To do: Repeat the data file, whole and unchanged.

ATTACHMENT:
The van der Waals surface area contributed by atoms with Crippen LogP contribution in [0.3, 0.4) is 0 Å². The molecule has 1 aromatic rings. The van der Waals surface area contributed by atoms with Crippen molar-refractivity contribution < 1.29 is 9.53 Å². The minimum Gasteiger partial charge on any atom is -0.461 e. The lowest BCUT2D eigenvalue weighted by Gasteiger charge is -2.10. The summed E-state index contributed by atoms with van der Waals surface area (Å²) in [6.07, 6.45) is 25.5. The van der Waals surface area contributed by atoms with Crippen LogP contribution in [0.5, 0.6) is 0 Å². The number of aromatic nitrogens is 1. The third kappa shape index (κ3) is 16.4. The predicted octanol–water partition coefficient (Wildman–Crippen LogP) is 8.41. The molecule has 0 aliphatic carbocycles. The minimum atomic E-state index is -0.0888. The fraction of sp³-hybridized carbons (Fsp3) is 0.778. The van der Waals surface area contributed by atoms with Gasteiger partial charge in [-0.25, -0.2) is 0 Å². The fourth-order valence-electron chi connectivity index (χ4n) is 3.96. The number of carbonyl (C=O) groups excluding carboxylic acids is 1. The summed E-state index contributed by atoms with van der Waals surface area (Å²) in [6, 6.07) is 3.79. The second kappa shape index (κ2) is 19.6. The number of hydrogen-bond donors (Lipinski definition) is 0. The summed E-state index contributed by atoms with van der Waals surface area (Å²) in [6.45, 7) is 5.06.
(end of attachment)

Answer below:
The van der Waals surface area contributed by atoms with Crippen LogP contribution in [0.3, 0.4) is 0 Å². The molecule has 1 aromatic rings. The van der Waals surface area contributed by atoms with Crippen molar-refractivity contribution < 1.29 is 9.53 Å². The minimum Gasteiger partial charge on any atom is -0.461 e. The lowest BCUT2D eigenvalue weighted by Gasteiger charge is -2.10. The summed E-state index contributed by atoms with van der Waals surface area (Å²) in [6.07, 6.45) is 25.5. The van der Waals surface area contributed by atoms with Crippen LogP contribution in [0.5, 0.6) is 0 Å². The number of aromatic nitrogens is 1. The third kappa shape index (κ3) is 16.4. The predicted octanol–water partition coefficient (Wildman–Crippen LogP) is 8.41. The molecule has 0 aliphatic carbocycles. The minimum atomic E-state index is -0.0888. The fraction of sp³-hybridized carbons (Fsp3) is 0.778. The van der Waals surface area contributed by atoms with Gasteiger partial charge in [-0.25, -0.2) is 0 Å². The fourth-order valence-electron chi connectivity index (χ4n) is 3.96. The number of carbonyl (C=O) groups excluding carboxylic acids is 1. The summed E-state index contributed by atoms with van der Waals surface area (Å²) in [6, 6.07) is 3.79. The second kappa shape index (κ2) is 19.6. The number of hydrogen-bond donors (Lipinski definition) is 0. The summed E-state index contributed by atoms with van der Waals surface area (Å²) in [6.45, 7) is 5.06.